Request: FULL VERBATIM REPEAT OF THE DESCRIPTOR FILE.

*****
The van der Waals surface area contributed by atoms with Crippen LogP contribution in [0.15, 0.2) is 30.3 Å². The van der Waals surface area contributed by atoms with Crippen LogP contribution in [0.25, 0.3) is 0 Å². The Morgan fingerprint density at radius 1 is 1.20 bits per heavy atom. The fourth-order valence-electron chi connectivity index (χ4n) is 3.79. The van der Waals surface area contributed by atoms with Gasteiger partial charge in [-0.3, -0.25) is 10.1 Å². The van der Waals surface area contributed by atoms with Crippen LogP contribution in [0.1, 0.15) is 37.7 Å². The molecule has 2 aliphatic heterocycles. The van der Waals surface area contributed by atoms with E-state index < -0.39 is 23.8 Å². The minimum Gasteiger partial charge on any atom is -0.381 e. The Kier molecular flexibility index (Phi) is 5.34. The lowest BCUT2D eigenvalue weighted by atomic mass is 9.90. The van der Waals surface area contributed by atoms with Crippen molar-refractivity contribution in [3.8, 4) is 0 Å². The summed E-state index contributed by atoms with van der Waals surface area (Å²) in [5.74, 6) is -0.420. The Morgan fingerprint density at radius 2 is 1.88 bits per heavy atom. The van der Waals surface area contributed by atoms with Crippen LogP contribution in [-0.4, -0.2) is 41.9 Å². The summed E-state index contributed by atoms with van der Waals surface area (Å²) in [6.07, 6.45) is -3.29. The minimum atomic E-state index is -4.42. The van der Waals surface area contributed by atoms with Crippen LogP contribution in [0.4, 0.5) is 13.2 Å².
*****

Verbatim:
The van der Waals surface area contributed by atoms with Crippen LogP contribution in [0.15, 0.2) is 30.3 Å². The van der Waals surface area contributed by atoms with Crippen LogP contribution in [0.25, 0.3) is 0 Å². The Morgan fingerprint density at radius 1 is 1.20 bits per heavy atom. The fourth-order valence-electron chi connectivity index (χ4n) is 3.79. The van der Waals surface area contributed by atoms with Gasteiger partial charge in [-0.3, -0.25) is 10.1 Å². The van der Waals surface area contributed by atoms with Crippen LogP contribution in [0.1, 0.15) is 37.7 Å². The molecule has 2 aliphatic heterocycles. The van der Waals surface area contributed by atoms with E-state index < -0.39 is 23.8 Å². The minimum Gasteiger partial charge on any atom is -0.381 e. The Kier molecular flexibility index (Phi) is 5.34. The lowest BCUT2D eigenvalue weighted by atomic mass is 9.90. The van der Waals surface area contributed by atoms with Crippen molar-refractivity contribution in [3.8, 4) is 0 Å². The summed E-state index contributed by atoms with van der Waals surface area (Å²) in [5.74, 6) is -0.420. The Morgan fingerprint density at radius 2 is 1.88 bits per heavy atom. The van der Waals surface area contributed by atoms with Crippen LogP contribution in [-0.4, -0.2) is 41.9 Å². The summed E-state index contributed by atoms with van der Waals surface area (Å²) in [6.07, 6.45) is -3.29. The minimum atomic E-state index is -4.42. The van der Waals surface area contributed by atoms with Crippen LogP contribution in [0.4, 0.5) is 13.2 Å².